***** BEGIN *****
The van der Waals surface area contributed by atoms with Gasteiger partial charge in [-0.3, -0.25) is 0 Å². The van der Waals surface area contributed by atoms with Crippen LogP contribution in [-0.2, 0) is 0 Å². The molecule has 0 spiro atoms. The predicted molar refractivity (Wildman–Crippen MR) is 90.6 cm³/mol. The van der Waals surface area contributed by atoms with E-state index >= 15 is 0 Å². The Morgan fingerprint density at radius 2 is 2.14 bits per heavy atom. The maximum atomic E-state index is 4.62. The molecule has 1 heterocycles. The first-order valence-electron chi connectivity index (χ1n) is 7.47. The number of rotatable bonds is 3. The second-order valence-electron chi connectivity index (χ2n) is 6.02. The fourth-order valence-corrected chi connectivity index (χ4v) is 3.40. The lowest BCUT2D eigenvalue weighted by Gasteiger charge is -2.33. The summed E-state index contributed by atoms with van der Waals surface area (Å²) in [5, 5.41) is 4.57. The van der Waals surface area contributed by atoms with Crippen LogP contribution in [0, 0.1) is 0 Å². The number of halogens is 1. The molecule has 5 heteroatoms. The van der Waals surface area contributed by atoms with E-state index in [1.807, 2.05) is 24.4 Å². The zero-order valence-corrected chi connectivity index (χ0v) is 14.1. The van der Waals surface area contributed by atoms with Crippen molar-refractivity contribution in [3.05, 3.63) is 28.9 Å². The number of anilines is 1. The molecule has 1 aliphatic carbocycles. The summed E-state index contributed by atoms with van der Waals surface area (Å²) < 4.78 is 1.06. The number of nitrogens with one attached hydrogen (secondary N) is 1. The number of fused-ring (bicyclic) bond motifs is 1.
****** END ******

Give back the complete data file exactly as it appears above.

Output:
The van der Waals surface area contributed by atoms with Gasteiger partial charge in [-0.3, -0.25) is 0 Å². The van der Waals surface area contributed by atoms with Crippen LogP contribution in [-0.2, 0) is 0 Å². The molecule has 0 spiro atoms. The predicted molar refractivity (Wildman–Crippen MR) is 90.6 cm³/mol. The van der Waals surface area contributed by atoms with E-state index >= 15 is 0 Å². The Morgan fingerprint density at radius 2 is 2.14 bits per heavy atom. The maximum atomic E-state index is 4.62. The molecule has 1 heterocycles. The first-order valence-electron chi connectivity index (χ1n) is 7.47. The number of rotatable bonds is 3. The second-order valence-electron chi connectivity index (χ2n) is 6.02. The fourth-order valence-corrected chi connectivity index (χ4v) is 3.40. The lowest BCUT2D eigenvalue weighted by Gasteiger charge is -2.33. The summed E-state index contributed by atoms with van der Waals surface area (Å²) in [5, 5.41) is 4.57. The van der Waals surface area contributed by atoms with Crippen LogP contribution in [0, 0.1) is 0 Å². The number of halogens is 1. The molecule has 5 heteroatoms. The van der Waals surface area contributed by atoms with E-state index in [1.807, 2.05) is 24.4 Å². The zero-order valence-corrected chi connectivity index (χ0v) is 14.1. The van der Waals surface area contributed by atoms with Crippen molar-refractivity contribution in [3.05, 3.63) is 28.9 Å². The number of anilines is 1. The molecule has 1 aliphatic carbocycles. The summed E-state index contributed by atoms with van der Waals surface area (Å²) < 4.78 is 1.06. The number of nitrogens with one attached hydrogen (secondary N) is 1. The number of fused-ring (bicyclic) bond motifs is 1.